There is no backbiting, nastiness or plain bad behavior from the teams. The judges are fair and kind – something we need desperately in our lives today. Creativity is at the forefront. There is humor too. One doesn’t have to be a gardener or an artist of any sort to enjoy the show. But it will have you thinking about what you would create if you were participating. We get to be armchair creatives. And critics. The teams themselves have quite a few zany characters and they add to the entertainment. One warms up to all of them very quickly. Overall, it is a delightful escape.
I binge watched the eight episodes. I’m now wondering what I might have come up with for each of the challenges. No doubt, such endeavors teach something about oneself. If I find myself with more time, someone I work well with to be my co-collaborator and a source of (preferably free) supplies, it might be interesting to try my hand at creating at least a single sculpture. Any takers?
Note: A few images to give you an idea about the Big Flower Fight and some others about what’s doing in my garden.
‘ Art In Bloom’ the poster said. Paintings of flowers I
thought. It was so much more.
Weston, a quintessentially charming Vermont town best known for the
legendary Vermont Country Store and its thriving eponymous playhouse.
I have, over the years, discovered that this little place has some
mighty impressive events and highly energetic, innovative and
generous residents. For all those of us ( my hand is up) in and close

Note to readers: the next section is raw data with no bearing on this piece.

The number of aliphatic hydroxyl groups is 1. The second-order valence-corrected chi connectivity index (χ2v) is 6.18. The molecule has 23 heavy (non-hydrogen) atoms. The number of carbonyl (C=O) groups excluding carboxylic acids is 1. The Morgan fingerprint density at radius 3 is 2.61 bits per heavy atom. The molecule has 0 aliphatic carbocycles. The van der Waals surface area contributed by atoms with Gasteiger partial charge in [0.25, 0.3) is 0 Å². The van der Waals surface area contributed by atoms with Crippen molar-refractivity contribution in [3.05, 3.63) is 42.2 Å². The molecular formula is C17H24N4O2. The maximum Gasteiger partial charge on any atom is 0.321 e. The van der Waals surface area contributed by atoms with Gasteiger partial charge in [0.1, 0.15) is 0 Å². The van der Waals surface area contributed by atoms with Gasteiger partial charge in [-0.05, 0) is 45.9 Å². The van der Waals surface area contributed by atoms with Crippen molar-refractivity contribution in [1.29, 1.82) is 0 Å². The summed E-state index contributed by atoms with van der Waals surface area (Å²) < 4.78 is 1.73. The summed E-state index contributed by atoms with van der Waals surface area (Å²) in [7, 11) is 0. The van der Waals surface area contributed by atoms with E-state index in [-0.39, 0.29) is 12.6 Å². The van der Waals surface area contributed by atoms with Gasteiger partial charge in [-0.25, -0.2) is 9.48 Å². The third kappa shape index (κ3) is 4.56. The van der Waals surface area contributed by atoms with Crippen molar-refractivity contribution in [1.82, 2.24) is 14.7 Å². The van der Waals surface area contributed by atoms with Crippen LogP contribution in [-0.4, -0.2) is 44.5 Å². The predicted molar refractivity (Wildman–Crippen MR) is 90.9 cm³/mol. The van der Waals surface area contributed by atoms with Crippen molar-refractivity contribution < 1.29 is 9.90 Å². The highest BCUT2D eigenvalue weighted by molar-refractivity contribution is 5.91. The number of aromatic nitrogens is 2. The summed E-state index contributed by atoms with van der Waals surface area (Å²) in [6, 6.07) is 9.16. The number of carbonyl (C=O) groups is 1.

to New York City who assume everything interesting and noteworthy
happens in our neck of the woods, Weston is there to say “not so
The annual antique and craft shows are world class. While the craft show is restricted to Vermont artisans only, dealers from all over the country participate in the antiques show. With none of the uber-hype and big city ‘sophistication’ getting in the way, they showcase the best of Vermont. And the best is precisely that.
This past weekend, I was in for an unexpected treat in the show ‘Art In Bloom’. Not simply art on display, it was a show of flower arrangements by members of the local garden club inspired by paintings donated by local artists. While we are all accustomed to art inspired by nature and still-life paintings of floral arrangements, it was a nice twist to see what a person could do with flowers to interpret art. And quite a challenge it was.
The art works of mostly paintings and a couple of lovely examples of
fiber arts, ranged from renditions of flowers to still-lifes with
flowers to landscapes and abstract art. I imagine the abstracts and
some of the landscapes must’ve been particularly challenging. How
does one interpret a snow scene, a covered bridge, a musical
instrument or a frog? Well, the members of the Green Mountain Garden